The Poynette School district made a slight alteration with its Return to Learn plan amid the COVID-19 pandemic. None of the schools will change their current operations, but the changes now give the district better guidelines for if or when it has to switch between learning models throughout the year.
Currently, the Poynette Elementary and Middle School have in-person classes four days a week, with the high school operating under a blended cohort model.
Gating criteria was added to the overall plan to have some more guidelines for administration if the schools have to move between instructional models. The board approved the decision of the Sept. 21 meeting.
“We were hoping for an ‘if’ this happens, ‘then’ this scenario, but COVID does not work that way,” District Administrator Matt Shappell said.
Like other districts across the state, Poynette is using criteria from available data of various health departments. It also viewed the plans of Sauk and Dane counties, along with the CDC, Harvard University and the state of Minnesota as guidelines.
It allows the district to make decisions on whether to move between instructional models based on the positivity rate of COVID-19 case numbers within two-week periods.
However, it is just one factor to consider if a switch between models is needed.
Shappell gave examples like the district could switch to virtual even though numbers aren’t high in the schools, but local hospitals are full. Also, if the numbers are acceptable within the district, but 10 teachers are out from one building, it may cause a switch in models. On the flip side, even if county cases are high, it doesn’t sound an immediate “siren,” signifying a problem locally, according to Shappell.
It’s just some of the many factors that go into deciding if and when to switch instructional models.
“All of this feeds into the decision making,” Shappell said. “We wanted some benchmarks to show where we would go.”
Director of Student Services David Fisher added, “There’s a lot of factors, but we wanted to put out some general guidance.”
The gating criteria, or metrics, add guidelines that weren’t there before. The district is aware that it can’t operate under “one matrix,” needing to address all the other factors.
The three schools in the district would also do their best to try and mirror each other if switching between instructional models is ever necessary. As of now, the high school has split up its students based on last names. All schools won’t have the same cut off point if they switch to a blended model. Plans can be altered if siblings aren’t lined up to go to the buildings on the same day, and if it lines up with certain cohorts in the building.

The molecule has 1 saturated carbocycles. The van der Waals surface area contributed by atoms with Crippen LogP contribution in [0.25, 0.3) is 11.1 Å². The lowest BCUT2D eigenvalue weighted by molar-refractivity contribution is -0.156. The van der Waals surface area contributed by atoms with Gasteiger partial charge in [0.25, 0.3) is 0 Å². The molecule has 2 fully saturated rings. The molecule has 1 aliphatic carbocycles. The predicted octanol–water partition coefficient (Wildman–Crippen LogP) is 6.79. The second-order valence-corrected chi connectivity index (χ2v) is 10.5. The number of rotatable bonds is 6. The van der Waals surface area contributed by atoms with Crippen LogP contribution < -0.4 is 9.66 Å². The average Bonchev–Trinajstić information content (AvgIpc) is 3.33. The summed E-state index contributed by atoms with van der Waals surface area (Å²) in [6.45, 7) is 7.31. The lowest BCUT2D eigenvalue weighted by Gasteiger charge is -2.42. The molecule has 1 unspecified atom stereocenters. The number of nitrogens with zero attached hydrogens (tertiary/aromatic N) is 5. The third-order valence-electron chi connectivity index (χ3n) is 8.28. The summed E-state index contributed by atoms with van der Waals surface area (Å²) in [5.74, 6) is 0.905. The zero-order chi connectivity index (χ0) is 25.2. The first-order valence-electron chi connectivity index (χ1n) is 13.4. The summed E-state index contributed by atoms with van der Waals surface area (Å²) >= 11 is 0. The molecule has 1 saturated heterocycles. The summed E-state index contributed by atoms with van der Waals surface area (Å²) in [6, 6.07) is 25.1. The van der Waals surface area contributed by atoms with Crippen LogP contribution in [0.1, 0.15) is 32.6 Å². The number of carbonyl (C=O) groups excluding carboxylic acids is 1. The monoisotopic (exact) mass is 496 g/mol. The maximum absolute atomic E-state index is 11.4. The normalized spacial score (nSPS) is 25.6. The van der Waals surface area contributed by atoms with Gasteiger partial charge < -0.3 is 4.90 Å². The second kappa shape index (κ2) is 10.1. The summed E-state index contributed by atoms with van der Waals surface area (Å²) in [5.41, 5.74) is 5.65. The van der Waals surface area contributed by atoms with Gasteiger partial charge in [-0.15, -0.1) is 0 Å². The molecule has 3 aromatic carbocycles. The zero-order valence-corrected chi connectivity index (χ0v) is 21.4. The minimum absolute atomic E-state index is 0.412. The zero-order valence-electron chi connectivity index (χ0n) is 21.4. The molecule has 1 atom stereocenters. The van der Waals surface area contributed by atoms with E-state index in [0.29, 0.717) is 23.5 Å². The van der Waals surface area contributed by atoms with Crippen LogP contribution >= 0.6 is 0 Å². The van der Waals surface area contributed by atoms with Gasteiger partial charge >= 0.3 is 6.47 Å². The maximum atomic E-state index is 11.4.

“It’s a frustrating document because we want it to be A-B-C, but this is a frustrating pandemic,” Shappell said.
In other news, the board agreed to move its next meeting from Monday, Oct. 19 to Tuesday Oct. 27 as to allow the Business Office more time to finalize the budget after it receives CARES Act funds on Oct. 15.
District will not sell current unused land back to village
The Poynette Village Board has been discussing potential opportunities for business and industrial expansion in and around the village. One area that was brought up was the 16 acres of current unused land that is part of the overall land purchased by the school district from the village.
The district purchased the land in April 1996 with the agreement that it had 30 years to build on the property. Amendments were made in 2006 and 2016, with the current agreement between the two parties ending in 2026.
The district has no interest in selling any other the property back to the village. Shappell said that the district could entertain the idea in the future, but will not do so under the current agreement.
Each administrator provided a brief update to the board about how the first few weeks of school have been going.
Fisher said he was amazed at how students and staff have responded to the safety protocols in place. At first, he said there was some doubt when initially talking about the subject in summer, but added that students are taking everything seriously, “which is great for the community.”
Middle School Principal Jerry Pritzl said that a routine has been established by all in the building and that the students understand why the district is doing everything they are.
Elementary School Principal Jay Hausser said that the only struggle he’s seen is with some of the technology aspect, which has surprised staff. “We’re not doing as much live things as we would’ve liked,” he said.
High School Principal Mark Hoernke said he has been pleased with how people have handled all the safety precautions. He added to the board that staff sends out weekly emails on Sunday to notify parents of the upcoming learning goals and activities for the upcoming week.
As the final piece of action at the Sept. 21 meeting, the board accepted the resignation of varsity baseball coach Alex O’Connor. It now leaves the district with seven open positions (varsity baseball coach and assistant coach, full-time custodian, senior advisor, assistant football coach, eighth grade basketball coach, and strength and speed coordinator for spring).